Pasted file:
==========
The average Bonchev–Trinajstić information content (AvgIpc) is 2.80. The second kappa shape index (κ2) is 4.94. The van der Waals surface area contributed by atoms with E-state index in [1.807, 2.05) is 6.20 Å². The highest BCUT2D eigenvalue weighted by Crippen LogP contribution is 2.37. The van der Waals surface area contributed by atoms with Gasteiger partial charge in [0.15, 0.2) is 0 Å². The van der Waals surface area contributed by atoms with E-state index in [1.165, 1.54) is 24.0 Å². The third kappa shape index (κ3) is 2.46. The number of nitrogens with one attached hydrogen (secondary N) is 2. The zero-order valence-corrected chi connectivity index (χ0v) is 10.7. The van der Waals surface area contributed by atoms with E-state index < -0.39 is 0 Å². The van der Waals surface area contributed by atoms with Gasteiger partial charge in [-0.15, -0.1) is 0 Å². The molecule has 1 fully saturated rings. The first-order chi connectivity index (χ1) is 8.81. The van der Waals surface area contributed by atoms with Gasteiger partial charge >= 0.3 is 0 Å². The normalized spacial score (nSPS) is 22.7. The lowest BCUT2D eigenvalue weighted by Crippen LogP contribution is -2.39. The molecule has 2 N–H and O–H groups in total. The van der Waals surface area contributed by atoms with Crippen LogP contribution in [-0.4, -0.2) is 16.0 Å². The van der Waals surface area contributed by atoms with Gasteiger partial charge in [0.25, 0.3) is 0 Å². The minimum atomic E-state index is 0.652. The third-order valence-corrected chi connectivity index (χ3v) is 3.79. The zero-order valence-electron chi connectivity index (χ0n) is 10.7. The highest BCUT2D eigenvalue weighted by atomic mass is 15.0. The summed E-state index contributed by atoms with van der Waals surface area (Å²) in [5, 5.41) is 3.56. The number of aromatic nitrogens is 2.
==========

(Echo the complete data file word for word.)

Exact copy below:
The average Bonchev–Trinajstić information content (AvgIpc) is 2.80. The second kappa shape index (κ2) is 4.94. The van der Waals surface area contributed by atoms with E-state index in [1.807, 2.05) is 6.20 Å². The highest BCUT2D eigenvalue weighted by Crippen LogP contribution is 2.37. The van der Waals surface area contributed by atoms with Gasteiger partial charge in [0.15, 0.2) is 0 Å². The van der Waals surface area contributed by atoms with E-state index in [1.165, 1.54) is 24.0 Å². The third kappa shape index (κ3) is 2.46. The number of nitrogens with one attached hydrogen (secondary N) is 2. The zero-order valence-corrected chi connectivity index (χ0v) is 10.7. The van der Waals surface area contributed by atoms with E-state index < -0.39 is 0 Å². The van der Waals surface area contributed by atoms with Gasteiger partial charge in [-0.15, -0.1) is 0 Å². The molecule has 1 fully saturated rings. The first-order chi connectivity index (χ1) is 8.81. The van der Waals surface area contributed by atoms with Gasteiger partial charge >= 0.3 is 0 Å². The normalized spacial score (nSPS) is 22.7. The lowest BCUT2D eigenvalue weighted by Crippen LogP contribution is -2.39. The molecule has 2 N–H and O–H groups in total. The van der Waals surface area contributed by atoms with Crippen LogP contribution in [-0.4, -0.2) is 16.0 Å². The van der Waals surface area contributed by atoms with Gasteiger partial charge in [0.25, 0.3) is 0 Å². The minimum atomic E-state index is 0.652. The third-order valence-corrected chi connectivity index (χ3v) is 3.79. The zero-order valence-electron chi connectivity index (χ0n) is 10.7. The highest BCUT2D eigenvalue weighted by atomic mass is 15.0. The summed E-state index contributed by atoms with van der Waals surface area (Å²) in [5, 5.41) is 3.56. The number of aromatic nitrogens is 2.